A Magic Force

I'm reading a great book by Lorrie Moore right now called A Gate at the Stairs. I love Moore's work. I have a soft spot for her, too, because, like me, she grew up in upstate New York and, like me, she went further upstate for college, to St. Lawrence. But that doesn't matter so much, she's a great writer; I've read all of her books and none have ever let me down. This story, so far, is really funny. There's one great passage that has stuck in my head for days. It's when the narrator, Tassie's, brother, who is stumbling through high school, brings home a report card that sports four F’s and a D and their dad remarks, “Well, Robert, what can I say . . . It looks like you’re spending too much time on one course.’’

I howl every time it pops into my head. It makes me think about how seldom we look at the other side of things, how we so often forget that there's usually something good and maybe even funny, sitting inside something not-so-great.

Earlier this month the kids and I moved out of the house we had been living in for a few years. It was an unexpected turn of events for us, a bit out of our hands, but the timing was actually kind of interesting. Richard, my former husband (and current friend) and I sat down and talked about what would be the best thing to do for the kids, given that I was taking a preaching job two hours south of here and that Nate was going to be graduating in another year. Resettling them into another home in Charlotte didn't really make sense, so we decided that the kids would all hunker down in the house Richard lives in, the house we shared when we were married. It's a big house with some land and a pool and the lake out back -- a kid's paradise, for sure. Richard is an infinitely generous and kind-hearted human, and so we also agreed that I would stay there from time to time, so we could all share meals and be together. A thoroughly modern family affair, if I may say so myself.

So far, so good. The kids are really happy and, for perhaps the last gasp of their growing-up years, all together in one place. I put almost all of my things in storage, filled a room at Mom and Dad's with my clothes and books, and have been moving around these weeks, staying in different places. At first it was very hard, to be unmoored, to be "homeless." Every time I said that word, tears welled-up in my eyes, and then I realized what a jerk I was for thinking I was experiencing anything close to true homelessness; what an ass for imagining for one second that this is a hardship or that I am without shelter. Slowly the blessings started to sprout: I no longer take things like a warm shower for granted; I thank LL Bean daily, for having created a sturdy duffle bag; I care less than ever about what I'm wearing. And perhaps the best: everyone I talk with offers me a room. This world, in case you haven't noticed, is full of really nice people.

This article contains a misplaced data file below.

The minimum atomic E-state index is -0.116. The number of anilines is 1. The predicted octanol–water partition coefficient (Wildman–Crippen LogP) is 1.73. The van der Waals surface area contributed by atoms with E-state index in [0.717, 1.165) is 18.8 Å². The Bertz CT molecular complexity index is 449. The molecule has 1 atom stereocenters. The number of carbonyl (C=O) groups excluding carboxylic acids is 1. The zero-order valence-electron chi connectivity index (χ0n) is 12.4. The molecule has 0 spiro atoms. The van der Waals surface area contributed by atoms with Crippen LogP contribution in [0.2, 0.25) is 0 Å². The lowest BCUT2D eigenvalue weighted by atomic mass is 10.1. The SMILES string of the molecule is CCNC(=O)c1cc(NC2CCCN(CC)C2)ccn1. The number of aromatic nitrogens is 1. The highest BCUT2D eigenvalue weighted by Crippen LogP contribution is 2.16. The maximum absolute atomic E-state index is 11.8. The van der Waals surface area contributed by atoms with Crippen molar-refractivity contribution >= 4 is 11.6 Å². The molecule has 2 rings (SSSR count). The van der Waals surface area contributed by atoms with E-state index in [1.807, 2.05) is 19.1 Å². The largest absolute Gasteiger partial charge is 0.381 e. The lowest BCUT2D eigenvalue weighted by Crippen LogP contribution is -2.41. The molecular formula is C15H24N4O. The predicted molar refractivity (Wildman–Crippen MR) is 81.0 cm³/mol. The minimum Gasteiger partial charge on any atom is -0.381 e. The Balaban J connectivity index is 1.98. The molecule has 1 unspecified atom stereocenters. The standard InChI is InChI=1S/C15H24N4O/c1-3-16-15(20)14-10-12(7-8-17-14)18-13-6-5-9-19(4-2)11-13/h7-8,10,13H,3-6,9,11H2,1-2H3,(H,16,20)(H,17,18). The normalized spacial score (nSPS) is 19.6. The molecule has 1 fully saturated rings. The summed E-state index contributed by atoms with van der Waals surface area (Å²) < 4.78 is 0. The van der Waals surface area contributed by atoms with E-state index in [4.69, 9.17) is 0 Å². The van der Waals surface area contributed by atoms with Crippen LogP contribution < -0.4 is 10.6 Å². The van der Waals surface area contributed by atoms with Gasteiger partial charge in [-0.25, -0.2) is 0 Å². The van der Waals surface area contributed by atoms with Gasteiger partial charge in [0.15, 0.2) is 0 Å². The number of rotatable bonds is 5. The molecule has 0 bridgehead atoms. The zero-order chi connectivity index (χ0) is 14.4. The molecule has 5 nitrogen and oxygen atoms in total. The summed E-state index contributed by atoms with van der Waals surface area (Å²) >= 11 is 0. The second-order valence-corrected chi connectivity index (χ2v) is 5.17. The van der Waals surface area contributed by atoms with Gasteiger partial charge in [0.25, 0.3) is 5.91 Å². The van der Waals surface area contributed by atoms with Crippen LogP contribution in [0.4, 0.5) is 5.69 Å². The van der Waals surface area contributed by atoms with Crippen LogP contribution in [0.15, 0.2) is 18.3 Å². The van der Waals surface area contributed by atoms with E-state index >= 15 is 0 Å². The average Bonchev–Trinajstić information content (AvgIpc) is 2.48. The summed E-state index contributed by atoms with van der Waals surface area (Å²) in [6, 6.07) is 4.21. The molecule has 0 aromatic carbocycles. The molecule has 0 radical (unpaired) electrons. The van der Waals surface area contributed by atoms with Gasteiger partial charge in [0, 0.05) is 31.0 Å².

I have thought a lot these past weeks about our attachments to things, about our desire for ownership of buildings and land. I wonder why we're like this, why we feel the need to surround ourselves with lots of stuff, why we dream of owning something even though we know perfectly well we're only here for a while. My new condition has turned me into a kind of social scientist. I find myself studying people and their habits and ways of living with the curiosity of a Martian. 

Things will eventually sugar-off and I'll land somewhere with some consistency, I'm not worried about it. For now, I kind of like this nomadic thing. I like how simple life is. I don't miss my Cuisinart or my serving platters, my 25 mugs or my butter knives. I don't miss any of it, actually. I'm appalled by how much time I've spent over the years, cleaning toilets and vacuuming floors. And it was all great, but there's something really great now, about this other way of being. It's funny to think how I've come back around to where I was thirty years ago, living a kind of smallish life, only this time I don't want the house or the picket fence or the cars or the furniture or the stylish glassware. I had all of that, now I want less of everything and more of everyone, and in many ways that's what's happening. Because I'm not spending time tending to a building or a plot of grass, I have more time to tend to humans. 

Life is so very good at throwing us curveballs. This world will break your heart, over and over, in sorrow and in joy. So many things will happen that you never thought would happen. It's best, I think, to stay open, to be ready. If we teach our kids anything it should be to be adaptable, to know where the duffle bag is and how to use it, to accept that the new thing may very well have something important to teach. I love Herman Hesse's poem, Stages and I quote it often. Because I believe it to be the truth:

In all beginnings dwells a magic force 
For guarding us and helping us to live. 
Serenely let us move to distant places 
And let no sentiments of home detain us.
 

If we accept a home of our own making, 
Familiar habit makes for indolence. 
We must prepare for parting and leave-taking. 
Or else remain the slave of permanence.